To receive Morning Links in your inbox every weekday, sign up for our Breakfast with ARTnews newsletter.
THE MESSAGING ARTIST. Public-relations legend David Finn, who cofounded the company Ruder Finn, and who also worked as an artist, died on Monday at the age of 100, the New York Times reports. Operating one of the postwar era’s most influential firms, Finn was involved in encouraging many of his clients to fund the arts, including Philip Morris, Glenn Rifkin writes. (The earliest iteration of the business, Art in Industry, which he started with Bill Ruder , aimed to help companies use art as a marketing tool.) As an artist, Finn delved into painting, sculpture (using straightened paperclips), and photography. “David helped push the boundaries of the communications world, establishing the model for a modern public relations agency,” his firm said in a statement.
JUST HOW BAD IS FLOODING GETTING IN VENICE? In a look at how climate change is affecting La Serenissima, the Associated Press marshals so many staggering statistics that is actually difficult to decide which is the most dread-inducing. Here is one: Since 1872, there have been 25 cases of floods above about 4-and-a-half feet in the city, but two-thirds of those cases have come in the past 20 years, and five of them occurred in late 2019 alone. (Not good.) A worst-case forecast by the European Geosciences Union has the sea rising in the floating city almost 4 feet by the end of the century. Thirty years ago, when the pricy Moses barrier system was first being developed to manage water, the forecast was for a rise of only about 8-and-a-half-inches. Moses is still being tested, and has a 2023 completion date. [Associated Press]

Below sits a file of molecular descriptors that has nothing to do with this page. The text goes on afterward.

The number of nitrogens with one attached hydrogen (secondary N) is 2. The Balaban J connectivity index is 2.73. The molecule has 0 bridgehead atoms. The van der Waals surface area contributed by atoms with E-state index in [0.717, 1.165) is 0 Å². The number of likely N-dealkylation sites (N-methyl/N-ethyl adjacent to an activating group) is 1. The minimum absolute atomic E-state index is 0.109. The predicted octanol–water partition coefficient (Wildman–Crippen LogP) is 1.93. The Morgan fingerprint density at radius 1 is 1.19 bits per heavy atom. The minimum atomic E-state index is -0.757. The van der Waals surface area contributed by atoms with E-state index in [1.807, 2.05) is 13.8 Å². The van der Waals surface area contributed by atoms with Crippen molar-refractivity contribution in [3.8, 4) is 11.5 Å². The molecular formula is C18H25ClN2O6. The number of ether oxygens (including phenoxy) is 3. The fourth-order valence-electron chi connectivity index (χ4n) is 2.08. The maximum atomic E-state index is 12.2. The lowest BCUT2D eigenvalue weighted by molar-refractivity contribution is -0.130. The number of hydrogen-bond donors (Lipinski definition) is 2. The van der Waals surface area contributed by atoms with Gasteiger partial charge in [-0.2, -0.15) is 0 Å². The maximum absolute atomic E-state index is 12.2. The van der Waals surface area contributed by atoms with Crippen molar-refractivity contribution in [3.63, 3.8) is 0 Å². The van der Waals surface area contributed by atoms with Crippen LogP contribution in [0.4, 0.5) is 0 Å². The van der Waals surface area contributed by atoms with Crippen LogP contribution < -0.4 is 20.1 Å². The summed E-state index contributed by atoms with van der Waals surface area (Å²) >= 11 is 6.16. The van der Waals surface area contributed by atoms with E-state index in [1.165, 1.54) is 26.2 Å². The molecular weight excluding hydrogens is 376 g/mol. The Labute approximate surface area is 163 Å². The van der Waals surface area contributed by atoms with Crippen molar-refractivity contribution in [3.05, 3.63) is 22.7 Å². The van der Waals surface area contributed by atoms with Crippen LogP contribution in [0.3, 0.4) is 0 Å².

Vikings built a settlement in Newfoundland exactly 1,000 years ago, according to a new dating method used to analyze ancient timber buildings there. “Much kudos should go to these northern Europeans for being the first human society to traverse the Atlantic,” a scientist involved in the study said. [The Guardian]
It has not been an easy time to mount ambitious art exhibitions, but Prospect New Orleans is charging ahead with its plans, and parts of the show open in the coming weeks. Hilarie M. Sheets took a look at the efforts underway for the hotly anticipated affair, which is being organized by Naima J. Keith and Diana Nawi. [The New York Times]
M. C. Escher is not the only artist who inspired elements of the hit Netflix show Squid Games. Anny Shaw examining the many art references that appear amid the violence. [The Art Newspaper]
Interpol reported that the looting of cultural property has spiked during the pandemic. Archaeological sites, which tend to receive less protection than museums, have been particularly hard-hit, and numismatics are the most frequently stolen artifacts, the group said. Museum heists, at least, were down. [ARTnews]
Speaking of numismatics, a one shilling silver coin that was minted in 1652 in Boston is set to hit the block next month at Morton & Eden Ltd. with an estimate equivalent to about $300,000. It was found inside an old tin box at an English estate. [AP/Bloomberg]
Artists Peter Doig, Rashid Johnson, Naudline Pierre, and Henry Taylor discussed the enduring influence of Bob Thompson, the renowned African American painter who died in 1966 at the age of 28. Thompson’s work is currently the subject of a retrospective at the Colby College Museum of Art in Waterville, Maine. [The New York Times]
SHOP TALK. The artists Emma McMillan and Alex Katz, who are longtime friends, just published a conversation in Cultured, and it includes quite a few great quips that range across the history of art. Here is just one, from Katz, who has shows coming up at Gladstone Gallery and Tramps in New York and Thaddaeus Ropac in Seoul: “My brother once had a Cadillac convertible, red with black leather seats. So I said something about, why don’t you get something better like a Bentley ? And he said where can you get something with this much jazz for the money? And that’s Reubens.” [Cultured]